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Nile Ethiopian in Orlando Is Worth the Three-Hour Drive

Categories: Travel Hog

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It tastes better than it looks, guaranteed.
When I tell people Ethiopian food is my favorite, I'm often met with a blank stare. It's understandable, particularly in Miami, where you can't find this kind of cuisine within a 200-mile radius. The closest eatery is Nile Ethiopian in Orlando, tucked away off the madness of International Drive.

So, what the hell is it? It's a delicious mashup of spicy, stew-like dishes, all served atop and eaten with a spongy flatbread called injera. Red lentils, split peas, cabbage (and lamb, beef, and chicken for meat eaters) are all standard additions to this East African fare.

And trust me, eating it is worth every damn minute of the three-hour drive to Orlando.

See also: Miami Needs An Ethiopian Restaurant For Christmas

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Kindred Spirits Sanctuary in Ocala: A Haven For Turkeys

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Kindred Spirits / Facebook
Isn't it nice to see turkeys eating, instead of the other way around?
This isn't a warm and fuzzy time for American turkeys. To provide fodder for millions of tryptophan comas, roughly 45 million birds meet their makers every November.

But at Kindred Spirits Animal Sanctuary in Ocala, turkeys aren't for eating. Instead, they live out their lives in peace and comfort. Plus, they get cuddles.

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A Trip to the Guinness Storehouse in Dublin: A Wonka-Like Experience (With Beer)

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All photos by Laine Doss
The Guinness Storehouse and Brewery: A theme-park of beer.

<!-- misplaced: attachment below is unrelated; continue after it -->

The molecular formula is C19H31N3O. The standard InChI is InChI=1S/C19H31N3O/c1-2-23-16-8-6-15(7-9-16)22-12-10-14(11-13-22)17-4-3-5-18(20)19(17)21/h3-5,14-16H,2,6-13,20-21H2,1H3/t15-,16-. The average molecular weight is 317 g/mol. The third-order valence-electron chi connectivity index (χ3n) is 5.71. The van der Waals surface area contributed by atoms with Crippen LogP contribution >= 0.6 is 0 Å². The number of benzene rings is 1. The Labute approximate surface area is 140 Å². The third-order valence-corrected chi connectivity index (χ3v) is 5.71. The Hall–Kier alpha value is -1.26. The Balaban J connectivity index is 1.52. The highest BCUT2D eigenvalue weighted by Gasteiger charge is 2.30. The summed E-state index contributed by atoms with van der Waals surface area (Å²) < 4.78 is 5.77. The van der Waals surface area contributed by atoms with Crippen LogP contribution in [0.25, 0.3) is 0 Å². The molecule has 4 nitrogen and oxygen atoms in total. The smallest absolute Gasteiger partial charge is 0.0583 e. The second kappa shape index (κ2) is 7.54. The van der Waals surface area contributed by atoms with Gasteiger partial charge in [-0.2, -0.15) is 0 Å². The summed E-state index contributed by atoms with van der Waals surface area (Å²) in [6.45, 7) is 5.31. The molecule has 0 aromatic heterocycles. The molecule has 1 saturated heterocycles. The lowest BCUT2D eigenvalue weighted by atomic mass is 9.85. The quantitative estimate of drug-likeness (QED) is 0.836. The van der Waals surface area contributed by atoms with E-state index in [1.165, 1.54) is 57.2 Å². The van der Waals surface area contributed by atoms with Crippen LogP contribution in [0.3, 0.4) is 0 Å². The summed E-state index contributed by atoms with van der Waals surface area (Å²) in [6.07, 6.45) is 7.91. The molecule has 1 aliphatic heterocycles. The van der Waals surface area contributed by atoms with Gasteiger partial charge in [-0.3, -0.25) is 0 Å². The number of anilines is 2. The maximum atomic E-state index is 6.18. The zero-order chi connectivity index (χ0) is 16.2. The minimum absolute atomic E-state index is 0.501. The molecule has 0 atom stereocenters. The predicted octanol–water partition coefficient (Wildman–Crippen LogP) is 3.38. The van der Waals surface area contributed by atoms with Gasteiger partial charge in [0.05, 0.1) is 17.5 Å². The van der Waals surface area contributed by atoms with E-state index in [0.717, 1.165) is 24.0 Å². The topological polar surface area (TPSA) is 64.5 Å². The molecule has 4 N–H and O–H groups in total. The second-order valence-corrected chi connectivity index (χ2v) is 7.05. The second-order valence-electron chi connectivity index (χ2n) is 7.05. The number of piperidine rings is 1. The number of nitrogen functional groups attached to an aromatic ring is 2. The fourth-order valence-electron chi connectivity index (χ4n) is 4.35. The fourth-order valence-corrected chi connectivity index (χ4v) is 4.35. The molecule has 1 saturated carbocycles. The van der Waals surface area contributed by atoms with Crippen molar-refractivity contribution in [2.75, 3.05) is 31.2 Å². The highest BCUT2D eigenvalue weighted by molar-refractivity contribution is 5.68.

A trip to Dublin absolutely cannot exist without a visit to the Guinness Storehouse.

In a city rich with history including Trinity College, the homes of James Joyce and Bram Stoker, Dublin castle, and Viking remnants, the number one tourist attraction is a visit to the Arthur Guinness's vision of beertopia. Why?

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Whole Foods' Austin Flagship Is Amazing (Photos)

Categories: Travel Hog

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All photos by Hannah Sentenac
If despite its hefty price tags and intimidatingly perfect patrons, you're drinking the Whole Foods' Kool Aid -- their flagship store in Austin might send you into a diabetic coma. It's the healthy eater's Holy Grail, even if too much of a good thing is, well, freakin' expensive.

The 80,000-square-foot market, bar, eatery, makeup counter and pick-up joint (we suspect) makes our local branches look like the neighborhood 7-11. But if you can't make the trek yourself, here's a photo tour of their edible wonders instead. And staying home is probably best. We're saving you like $750 in vegan cheese, organic face cream, and GMO-free lettuce.

See also: How to Navigate Whole Foods' Cafeteria Without Getting Burned

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Drive-Thru Margaritas in Houston: How Is This Legal?

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All photos by Hannah Sentenac
A drive-thru margarita bar might sound a little, well, illegal. After all, open containers aren't allowed in any state in the U.S. of A. But there are loopholes, and through those loopholes pops up Houston's W Grill and its delicious frozen concoctions.

At this neighborhood spot in the hip Heights neighborhood of Houston, you can sail into the drive-thru on any given day and head home with a slushy cocktail. It's your choice of a piƱa colada, a cherry margarita, a mudslide, or any number of other boozy treats. But, you might ask, how exactly is this legal?

See also: Blue Starlite Miami Urban Drive-In Announces Grand Opening